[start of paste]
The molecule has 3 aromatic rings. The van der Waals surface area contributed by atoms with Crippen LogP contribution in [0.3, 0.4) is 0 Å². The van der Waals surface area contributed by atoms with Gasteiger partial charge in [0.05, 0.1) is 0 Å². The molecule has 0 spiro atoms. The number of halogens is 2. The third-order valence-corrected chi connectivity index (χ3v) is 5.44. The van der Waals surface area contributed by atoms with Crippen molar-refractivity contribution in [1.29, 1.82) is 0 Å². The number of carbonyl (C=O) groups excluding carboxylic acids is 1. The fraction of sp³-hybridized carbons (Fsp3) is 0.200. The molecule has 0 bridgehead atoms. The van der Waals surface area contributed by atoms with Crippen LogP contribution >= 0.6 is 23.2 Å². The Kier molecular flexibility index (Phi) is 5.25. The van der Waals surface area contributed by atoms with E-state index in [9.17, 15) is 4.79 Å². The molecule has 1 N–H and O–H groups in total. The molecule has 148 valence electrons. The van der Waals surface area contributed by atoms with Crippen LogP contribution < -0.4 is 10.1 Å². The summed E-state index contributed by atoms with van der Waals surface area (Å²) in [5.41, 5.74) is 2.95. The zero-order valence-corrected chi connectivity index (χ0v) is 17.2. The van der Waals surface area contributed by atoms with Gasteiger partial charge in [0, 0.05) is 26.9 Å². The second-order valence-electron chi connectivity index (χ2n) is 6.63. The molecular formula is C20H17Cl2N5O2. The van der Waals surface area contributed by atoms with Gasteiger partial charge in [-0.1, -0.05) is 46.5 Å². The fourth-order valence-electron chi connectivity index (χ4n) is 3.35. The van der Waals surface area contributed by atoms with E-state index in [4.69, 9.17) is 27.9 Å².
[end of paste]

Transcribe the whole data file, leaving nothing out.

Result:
The molecule has 3 aromatic rings. The van der Waals surface area contributed by atoms with Crippen LogP contribution in [0.3, 0.4) is 0 Å². The van der Waals surface area contributed by atoms with Gasteiger partial charge in [0.05, 0.1) is 0 Å². The molecule has 0 spiro atoms. The number of halogens is 2. The third-order valence-corrected chi connectivity index (χ3v) is 5.44. The van der Waals surface area contributed by atoms with Crippen molar-refractivity contribution in [1.29, 1.82) is 0 Å². The number of carbonyl (C=O) groups excluding carboxylic acids is 1. The fraction of sp³-hybridized carbons (Fsp3) is 0.200. The molecule has 0 bridgehead atoms. The van der Waals surface area contributed by atoms with Crippen LogP contribution >= 0.6 is 23.2 Å². The Kier molecular flexibility index (Phi) is 5.25. The van der Waals surface area contributed by atoms with E-state index in [9.17, 15) is 4.79 Å². The molecule has 1 N–H and O–H groups in total. The molecule has 148 valence electrons. The van der Waals surface area contributed by atoms with Crippen LogP contribution < -0.4 is 10.1 Å². The summed E-state index contributed by atoms with van der Waals surface area (Å²) in [5.41, 5.74) is 2.95. The zero-order valence-corrected chi connectivity index (χ0v) is 17.2. The van der Waals surface area contributed by atoms with Gasteiger partial charge in [0, 0.05) is 26.9 Å². The second-order valence-electron chi connectivity index (χ2n) is 6.63. The molecular formula is C20H17Cl2N5O2. The van der Waals surface area contributed by atoms with Gasteiger partial charge in [-0.1, -0.05) is 46.5 Å². The fourth-order valence-electron chi connectivity index (χ4n) is 3.35. The van der Waals surface area contributed by atoms with E-state index in [4.69, 9.17) is 27.9 Å².